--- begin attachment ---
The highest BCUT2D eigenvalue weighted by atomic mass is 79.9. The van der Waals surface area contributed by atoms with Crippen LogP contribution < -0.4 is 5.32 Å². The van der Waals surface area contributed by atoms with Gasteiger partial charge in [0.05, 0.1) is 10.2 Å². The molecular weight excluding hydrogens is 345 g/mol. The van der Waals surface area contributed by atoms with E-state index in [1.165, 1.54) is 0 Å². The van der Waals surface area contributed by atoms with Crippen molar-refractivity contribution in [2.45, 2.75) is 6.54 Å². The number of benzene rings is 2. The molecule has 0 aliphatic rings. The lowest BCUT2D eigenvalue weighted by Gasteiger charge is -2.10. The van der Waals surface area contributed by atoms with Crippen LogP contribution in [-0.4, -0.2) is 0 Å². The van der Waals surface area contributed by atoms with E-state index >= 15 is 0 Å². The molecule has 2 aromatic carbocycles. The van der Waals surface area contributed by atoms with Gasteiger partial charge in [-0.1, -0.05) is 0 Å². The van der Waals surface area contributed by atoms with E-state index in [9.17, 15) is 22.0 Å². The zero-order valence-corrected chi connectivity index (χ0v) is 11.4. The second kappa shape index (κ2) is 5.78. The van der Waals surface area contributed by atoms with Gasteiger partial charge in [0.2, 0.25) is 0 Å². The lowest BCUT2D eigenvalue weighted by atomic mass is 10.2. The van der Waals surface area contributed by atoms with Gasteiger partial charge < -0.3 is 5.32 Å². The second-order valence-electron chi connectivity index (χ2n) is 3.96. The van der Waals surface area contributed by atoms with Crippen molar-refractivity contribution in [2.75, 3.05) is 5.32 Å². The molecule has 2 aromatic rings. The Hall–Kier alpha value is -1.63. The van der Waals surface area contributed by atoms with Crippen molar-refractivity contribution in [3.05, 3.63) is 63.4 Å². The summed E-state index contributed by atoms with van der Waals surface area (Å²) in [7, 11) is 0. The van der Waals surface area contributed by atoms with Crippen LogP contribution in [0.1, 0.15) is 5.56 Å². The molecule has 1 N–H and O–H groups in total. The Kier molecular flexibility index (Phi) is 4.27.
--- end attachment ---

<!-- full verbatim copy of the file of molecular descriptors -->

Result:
The highest BCUT2D eigenvalue weighted by atomic mass is 79.9. The van der Waals surface area contributed by atoms with Crippen LogP contribution < -0.4 is 5.32 Å². The van der Waals surface area contributed by atoms with Gasteiger partial charge in [0.05, 0.1) is 10.2 Å². The molecular weight excluding hydrogens is 345 g/mol. The van der Waals surface area contributed by atoms with E-state index in [1.165, 1.54) is 0 Å². The van der Waals surface area contributed by atoms with Crippen molar-refractivity contribution in [2.45, 2.75) is 6.54 Å². The number of benzene rings is 2. The molecule has 0 aliphatic rings. The lowest BCUT2D eigenvalue weighted by Gasteiger charge is -2.10. The van der Waals surface area contributed by atoms with Crippen LogP contribution in [-0.4, -0.2) is 0 Å². The van der Waals surface area contributed by atoms with E-state index >= 15 is 0 Å². The molecule has 2 aromatic carbocycles. The van der Waals surface area contributed by atoms with Gasteiger partial charge in [-0.1, -0.05) is 0 Å². The van der Waals surface area contributed by atoms with E-state index in [9.17, 15) is 22.0 Å². The zero-order valence-corrected chi connectivity index (χ0v) is 11.4. The second kappa shape index (κ2) is 5.78. The van der Waals surface area contributed by atoms with Gasteiger partial charge in [0.2, 0.25) is 0 Å². The lowest BCUT2D eigenvalue weighted by atomic mass is 10.2. The van der Waals surface area contributed by atoms with Gasteiger partial charge < -0.3 is 5.32 Å². The second-order valence-electron chi connectivity index (χ2n) is 3.96. The van der Waals surface area contributed by atoms with Crippen molar-refractivity contribution in [2.75, 3.05) is 5.32 Å². The molecule has 2 aromatic rings. The Hall–Kier alpha value is -1.63. The van der Waals surface area contributed by atoms with Crippen molar-refractivity contribution in [3.05, 3.63) is 63.4 Å². The summed E-state index contributed by atoms with van der Waals surface area (Å²) in [7, 11) is 0. The van der Waals surface area contributed by atoms with Crippen LogP contribution in [0.1, 0.15) is 5.56 Å². The molecule has 1 N–H and O–H groups in total. The Kier molecular flexibility index (Phi) is 4.27.